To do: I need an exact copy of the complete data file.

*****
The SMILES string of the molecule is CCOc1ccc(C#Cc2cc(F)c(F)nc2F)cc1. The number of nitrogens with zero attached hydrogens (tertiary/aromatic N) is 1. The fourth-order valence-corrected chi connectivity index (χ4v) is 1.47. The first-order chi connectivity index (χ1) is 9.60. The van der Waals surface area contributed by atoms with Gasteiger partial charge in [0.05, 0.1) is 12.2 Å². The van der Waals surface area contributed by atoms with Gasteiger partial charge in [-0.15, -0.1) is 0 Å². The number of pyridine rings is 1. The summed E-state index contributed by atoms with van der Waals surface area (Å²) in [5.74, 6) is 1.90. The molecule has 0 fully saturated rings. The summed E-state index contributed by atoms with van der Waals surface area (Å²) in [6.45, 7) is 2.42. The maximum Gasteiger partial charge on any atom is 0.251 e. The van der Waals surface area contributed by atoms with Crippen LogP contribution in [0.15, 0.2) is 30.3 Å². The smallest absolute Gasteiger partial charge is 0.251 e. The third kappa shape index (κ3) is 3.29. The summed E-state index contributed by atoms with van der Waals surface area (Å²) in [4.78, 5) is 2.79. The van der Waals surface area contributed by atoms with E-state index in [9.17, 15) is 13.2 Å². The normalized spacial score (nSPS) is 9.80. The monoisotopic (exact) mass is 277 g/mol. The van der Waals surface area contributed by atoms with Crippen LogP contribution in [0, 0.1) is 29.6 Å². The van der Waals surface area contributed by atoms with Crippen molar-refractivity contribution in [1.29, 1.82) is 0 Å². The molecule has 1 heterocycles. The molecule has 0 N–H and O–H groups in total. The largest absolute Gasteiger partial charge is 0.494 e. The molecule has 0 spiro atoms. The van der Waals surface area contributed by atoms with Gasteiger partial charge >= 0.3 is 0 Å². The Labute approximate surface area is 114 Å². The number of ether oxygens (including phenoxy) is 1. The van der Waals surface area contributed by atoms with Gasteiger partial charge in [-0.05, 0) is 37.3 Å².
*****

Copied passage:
The SMILES string of the molecule is CCOc1ccc(C#Cc2cc(F)c(F)nc2F)cc1. The number of nitrogens with zero attached hydrogens (tertiary/aromatic N) is 1. The fourth-order valence-corrected chi connectivity index (χ4v) is 1.47. The first-order chi connectivity index (χ1) is 9.60. The van der Waals surface area contributed by atoms with Gasteiger partial charge in [0.05, 0.1) is 12.2 Å². The van der Waals surface area contributed by atoms with Gasteiger partial charge in [-0.15, -0.1) is 0 Å². The number of pyridine rings is 1. The summed E-state index contributed by atoms with van der Waals surface area (Å²) in [5.74, 6) is 1.90. The molecule has 0 fully saturated rings. The summed E-state index contributed by atoms with van der Waals surface area (Å²) in [6.45, 7) is 2.42. The maximum Gasteiger partial charge on any atom is 0.251 e. The van der Waals surface area contributed by atoms with Crippen LogP contribution in [0.15, 0.2) is 30.3 Å². The smallest absolute Gasteiger partial charge is 0.251 e. The third kappa shape index (κ3) is 3.29. The summed E-state index contributed by atoms with van der Waals surface area (Å²) in [4.78, 5) is 2.79. The van der Waals surface area contributed by atoms with E-state index in [9.17, 15) is 13.2 Å². The normalized spacial score (nSPS) is 9.80. The monoisotopic (exact) mass is 277 g/mol. The van der Waals surface area contributed by atoms with Crippen LogP contribution in [0, 0.1) is 29.6 Å². The van der Waals surface area contributed by atoms with Crippen molar-refractivity contribution in [1.29, 1.82) is 0 Å². The molecule has 1 heterocycles. The molecule has 0 N–H and O–H groups in total. The largest absolute Gasteiger partial charge is 0.494 e. The molecule has 0 spiro atoms. The van der Waals surface area contributed by atoms with Gasteiger partial charge >= 0.3 is 0 Å². The Labute approximate surface area is 114 Å². The number of ether oxygens (including phenoxy) is 1. The van der Waals surface area contributed by atoms with Gasteiger partial charge in [-0.05, 0) is 37.3 Å².